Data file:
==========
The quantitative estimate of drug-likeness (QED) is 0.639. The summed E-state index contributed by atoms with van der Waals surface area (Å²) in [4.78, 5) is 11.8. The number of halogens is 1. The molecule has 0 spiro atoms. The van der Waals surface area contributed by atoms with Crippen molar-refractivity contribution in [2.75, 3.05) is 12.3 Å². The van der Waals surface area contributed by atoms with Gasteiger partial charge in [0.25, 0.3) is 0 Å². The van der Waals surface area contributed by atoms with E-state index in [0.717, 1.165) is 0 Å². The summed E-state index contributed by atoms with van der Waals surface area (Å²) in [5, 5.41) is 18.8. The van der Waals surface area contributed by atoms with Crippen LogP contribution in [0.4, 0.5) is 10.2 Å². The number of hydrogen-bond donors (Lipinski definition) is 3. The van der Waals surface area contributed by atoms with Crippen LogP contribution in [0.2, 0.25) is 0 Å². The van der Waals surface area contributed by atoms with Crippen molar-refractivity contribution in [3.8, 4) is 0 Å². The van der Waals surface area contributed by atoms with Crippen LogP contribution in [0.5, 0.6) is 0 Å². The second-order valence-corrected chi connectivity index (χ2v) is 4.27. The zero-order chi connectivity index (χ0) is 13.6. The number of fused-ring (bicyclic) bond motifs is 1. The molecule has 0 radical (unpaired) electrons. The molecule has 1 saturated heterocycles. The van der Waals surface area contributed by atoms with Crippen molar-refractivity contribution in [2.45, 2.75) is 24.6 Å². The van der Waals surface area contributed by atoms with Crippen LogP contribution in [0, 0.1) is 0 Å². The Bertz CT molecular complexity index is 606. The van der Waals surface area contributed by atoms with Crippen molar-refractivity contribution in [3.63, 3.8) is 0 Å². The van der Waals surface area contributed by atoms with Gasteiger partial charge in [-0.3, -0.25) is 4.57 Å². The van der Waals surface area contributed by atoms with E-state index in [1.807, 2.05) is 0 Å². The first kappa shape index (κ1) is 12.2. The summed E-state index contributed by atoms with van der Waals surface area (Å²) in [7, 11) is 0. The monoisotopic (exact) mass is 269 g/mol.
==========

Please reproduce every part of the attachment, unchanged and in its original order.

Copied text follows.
The quantitative estimate of drug-likeness (QED) is 0.639. The summed E-state index contributed by atoms with van der Waals surface area (Å²) in [4.78, 5) is 11.8. The number of halogens is 1. The molecule has 0 spiro atoms. The van der Waals surface area contributed by atoms with Crippen molar-refractivity contribution in [2.75, 3.05) is 12.3 Å². The van der Waals surface area contributed by atoms with Gasteiger partial charge in [0.25, 0.3) is 0 Å². The van der Waals surface area contributed by atoms with E-state index in [0.717, 1.165) is 0 Å². The summed E-state index contributed by atoms with van der Waals surface area (Å²) in [5, 5.41) is 18.8. The van der Waals surface area contributed by atoms with Crippen LogP contribution in [0.4, 0.5) is 10.2 Å². The number of hydrogen-bond donors (Lipinski definition) is 3. The van der Waals surface area contributed by atoms with Crippen LogP contribution in [0.2, 0.25) is 0 Å². The van der Waals surface area contributed by atoms with Crippen molar-refractivity contribution in [3.8, 4) is 0 Å². The van der Waals surface area contributed by atoms with Crippen LogP contribution in [0.5, 0.6) is 0 Å². The second-order valence-corrected chi connectivity index (χ2v) is 4.27. The zero-order chi connectivity index (χ0) is 13.6. The number of fused-ring (bicyclic) bond motifs is 1. The molecule has 0 radical (unpaired) electrons. The molecule has 1 saturated heterocycles. The van der Waals surface area contributed by atoms with Crippen molar-refractivity contribution in [2.45, 2.75) is 24.6 Å². The van der Waals surface area contributed by atoms with Crippen LogP contribution in [0, 0.1) is 0 Å². The Bertz CT molecular complexity index is 606. The van der Waals surface area contributed by atoms with Crippen molar-refractivity contribution in [3.63, 3.8) is 0 Å². The van der Waals surface area contributed by atoms with Gasteiger partial charge in [-0.3, -0.25) is 4.57 Å². The van der Waals surface area contributed by atoms with E-state index in [1.807, 2.05) is 0 Å². The first kappa shape index (κ1) is 12.2. The summed E-state index contributed by atoms with van der Waals surface area (Å²) in [7, 11) is 0. The monoisotopic (exact) mass is 269 g/mol.